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Rejection brings Actual Pain
Scans show the brain registers social pain much like internal injury.

By Colin Allen
October 17, 2003

Heartburn and broken hearts may not be so different--at least according to our brains. The mind responds to social rejection in much the same way as it does to physical pain, especially internal injury. The similarity reflects our deep-rooted need for social connection, researchers from the University of California at Los Angeles suggest.

For the study, 13 students agreed to have their brains scanned while playing a computer game designed to provoke feelings of social exclusion. In it, the player joins two computerized players tossing a ball. The students were led to believe that the players were other students playing a virtual game of catch.

In the first segment of the ball game, researchers told the subjects that "technical difficulties" prevented them from playing the game. In the second and third segments the computerized players play along with the student for a short time, but eventually snub the human and refuse to pass the ball.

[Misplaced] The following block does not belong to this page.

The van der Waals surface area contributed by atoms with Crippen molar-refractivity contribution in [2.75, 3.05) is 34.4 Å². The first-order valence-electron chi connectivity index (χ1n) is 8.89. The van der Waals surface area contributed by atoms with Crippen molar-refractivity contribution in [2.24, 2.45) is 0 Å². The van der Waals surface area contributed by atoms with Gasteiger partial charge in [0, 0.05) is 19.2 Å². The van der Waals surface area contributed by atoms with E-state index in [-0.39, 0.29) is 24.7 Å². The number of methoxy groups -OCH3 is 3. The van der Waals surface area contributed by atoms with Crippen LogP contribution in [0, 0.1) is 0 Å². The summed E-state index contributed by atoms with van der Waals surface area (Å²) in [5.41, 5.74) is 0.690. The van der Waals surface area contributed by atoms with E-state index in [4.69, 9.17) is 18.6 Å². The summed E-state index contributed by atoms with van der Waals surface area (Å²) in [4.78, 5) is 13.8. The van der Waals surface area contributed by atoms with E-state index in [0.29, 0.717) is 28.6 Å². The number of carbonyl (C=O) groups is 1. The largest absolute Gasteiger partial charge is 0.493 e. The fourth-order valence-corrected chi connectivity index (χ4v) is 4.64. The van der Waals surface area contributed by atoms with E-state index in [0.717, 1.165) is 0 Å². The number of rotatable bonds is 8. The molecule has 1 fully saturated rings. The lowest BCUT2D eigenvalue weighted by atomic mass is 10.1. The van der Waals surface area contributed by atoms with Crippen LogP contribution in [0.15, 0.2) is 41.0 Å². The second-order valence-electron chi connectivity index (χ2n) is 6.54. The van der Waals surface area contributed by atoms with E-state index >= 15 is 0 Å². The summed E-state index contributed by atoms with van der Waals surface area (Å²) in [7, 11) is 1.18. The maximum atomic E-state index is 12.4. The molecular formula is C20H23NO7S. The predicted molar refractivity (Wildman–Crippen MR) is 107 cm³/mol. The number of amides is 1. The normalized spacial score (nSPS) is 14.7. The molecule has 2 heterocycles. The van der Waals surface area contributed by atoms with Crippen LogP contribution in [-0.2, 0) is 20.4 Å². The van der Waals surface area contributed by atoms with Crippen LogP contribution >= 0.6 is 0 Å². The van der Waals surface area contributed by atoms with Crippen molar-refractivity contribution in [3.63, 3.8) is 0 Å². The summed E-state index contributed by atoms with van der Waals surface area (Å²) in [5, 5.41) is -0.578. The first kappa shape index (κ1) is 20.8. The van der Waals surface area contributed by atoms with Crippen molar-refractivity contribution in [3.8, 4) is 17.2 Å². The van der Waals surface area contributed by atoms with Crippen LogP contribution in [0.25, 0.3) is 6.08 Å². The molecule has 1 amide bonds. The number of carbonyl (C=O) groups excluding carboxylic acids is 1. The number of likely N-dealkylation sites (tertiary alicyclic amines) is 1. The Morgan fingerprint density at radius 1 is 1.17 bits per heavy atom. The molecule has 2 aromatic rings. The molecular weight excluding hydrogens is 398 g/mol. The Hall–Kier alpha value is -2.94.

The subjects reacted to this simulated social rejection in much the same way as they would to physical pain, according to scans of brain activity performed by functional magnetic resonance imaging (fMRI). Each time the subjects were excluded from playing, researchers found increased activity in the anterior cingulate cortex, which is linked to the pain response.

"We found that induced social injury looked very similar to induced physical injury," says Matt Lieberman, lead author of the study, which was published in Science in October. The brain finds social exclusion harmful, he explains, so it generates a pain response.

To explain why rejection hurts, Lieberman points to evolution. "There was already this machinery to pick up physical pain," he says. "Social pain piggybacked on top of it and took advantage of what was already there."